Home – the book and its contents

The Zeus Complex book cover

It seems that no one has attempted this topic before in quite the same way. The book concentrates on the aerial bombardment on civilians (deliberate or otherwise), in history and now, and what has been done to limit or prevent it. There have been other writings on such civilian collateral damage and a lot more, but mostly separately, on human rights in such onslaughts. However, few have tried to link the two, and even fewer have been looking forward to what may be done in future. This volume is an attempt to help reduce civilian bombing by increasing such ‘rights of humans’, and by offering ideas accordingly, mainly for the long term.

Author : Peter Nias – an independent social and peace researcher. Former honorary visiting research fellow, Peace Studies, University of Bradford, UK
Foreword by Professor Paul Rogers, University of Bradford, Peace Studies.
Launched November 2016

The work aims to be academically respectable but also accessible to an engaged wider public.
Peace, conflict resolution, human rights and military organisations and individuals may all find ideas of interest.

This is part book, part civilian manifesto as far as ‘collateral damage and human rights ‘ is concerned.

The book shows how the meaning and interpretations of the term ‘collateral damage’, and of ‘rights of humans’, have subtly changed, especially over more recent years. It then uses examples of both throughout history, and from around the world. It considers the influence of Zeus, the mythical ‘king of the gods’, then on through both distant and modern events, especially to the 20th and 21st centuries. It asks what has and is being done in terms of rights of humans during those times to avoid civilians in such conflict. It shows how, and if, collaterally damaged civilians are acknowledged and remembered by society. It is illustrated, but not with ‘damaged humans’. It has many interesting footnote ‘asides’.

For those readers who, when hearing of civilian aerial bombardment and its grim consequences, think ‘what on earth can anyone do about it?’ the concluding manifesto of some forty ideas – both micro and macro topics, usual and very unusual topics – offers a positive outlook. These range from influencing the meaning of popular words (a ‘smart’ bomb), for the military to use ‘blue on white’ regarding civilian casualties, to specifically memorialising such civilians as children-women-men, to having women in charge of ‘bomber commands’, to having astronauts from a much wider range of countries, to use much more creative economics, politics and military. And many more. Worth a look.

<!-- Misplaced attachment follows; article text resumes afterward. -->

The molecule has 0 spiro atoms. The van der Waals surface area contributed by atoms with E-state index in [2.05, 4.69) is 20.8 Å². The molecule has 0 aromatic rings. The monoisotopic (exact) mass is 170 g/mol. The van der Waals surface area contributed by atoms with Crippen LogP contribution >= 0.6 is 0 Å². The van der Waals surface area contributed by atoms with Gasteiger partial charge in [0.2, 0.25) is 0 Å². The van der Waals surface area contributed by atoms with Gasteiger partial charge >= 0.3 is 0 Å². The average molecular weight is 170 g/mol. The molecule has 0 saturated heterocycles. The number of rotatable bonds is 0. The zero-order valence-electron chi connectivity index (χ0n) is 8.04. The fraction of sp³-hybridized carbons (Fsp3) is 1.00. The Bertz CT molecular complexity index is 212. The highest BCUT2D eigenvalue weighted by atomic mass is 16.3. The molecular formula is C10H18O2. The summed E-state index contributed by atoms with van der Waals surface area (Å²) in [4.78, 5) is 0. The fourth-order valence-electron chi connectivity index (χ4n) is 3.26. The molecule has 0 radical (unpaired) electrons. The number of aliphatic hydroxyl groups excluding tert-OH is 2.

A5 size with 225pp including 45 illustrations plus a scroll of images, some 343 footnotes (references, explanations and asides) , and some 76 bibliographic references

Copies £5 each plus £2 p&p (for UK) are available upon request via Paypal in Sterling.

For other inquiries from inside or outside UK please email :

Chapter contents

  1. Introduction and background :
    What this is about ……and what this is not about
  1. Devastation from the heavens :
    Myths, the ancients and religion
  1. If only humans could fly! From distant history to 1900
    3a. Foundations of civilian threats : from distant history to 1900
    3b. Human Rights before 1900 : slow, slow, quick, quick, slow
  1. 1900-1919 : The start of the schizophrenic century : the aerial civilian threat becomes extant
    4a. Air ‘force’ becomes reality between 1900-1919
    4b.1900-1919 : Any human rights?
  1. 1919-1939 : Two decades of anticipatory terror
    5a.1919-1939 ‘Inter-war’ bombing
    5b. What kind of rights for humans were created 1919-1939?
  1. 1939-1945 : The (nearly) ultimate aerial bombardment of civilians
    6a. Aerial bombardment 1939-1945
    6b. 1939-1945 Were any human rights developed at this time?
  1. 1945-1990 : We are all on tenterhooks now : the atomic/nuclear genie is out of the bottle
    7a. 1945-1990 aerial bombardments of civilians
    7b. 1945-1990 Growth in Human Rights – on paper. But in practice?
  1. 1990-2016 : Does the ‘invention’ of ‘collateral damage’ counteract human rights to life?
    8a. 1990-2016 ‘Smart’ aerial bombardment of civilians
    8b. 1990-2016 A paradox : human rights increasing whilst being under threat
  1. Well, we did warn you : privatising civilian safety
  1. Monuments, memorialising and human rights :
    (How) Do we remember civilians killed in aerial bombardment?
  1. A manifesto : Tackling ‘collateral damage’ and aerial bombardment with human rights

Summary list of ideas/initiatives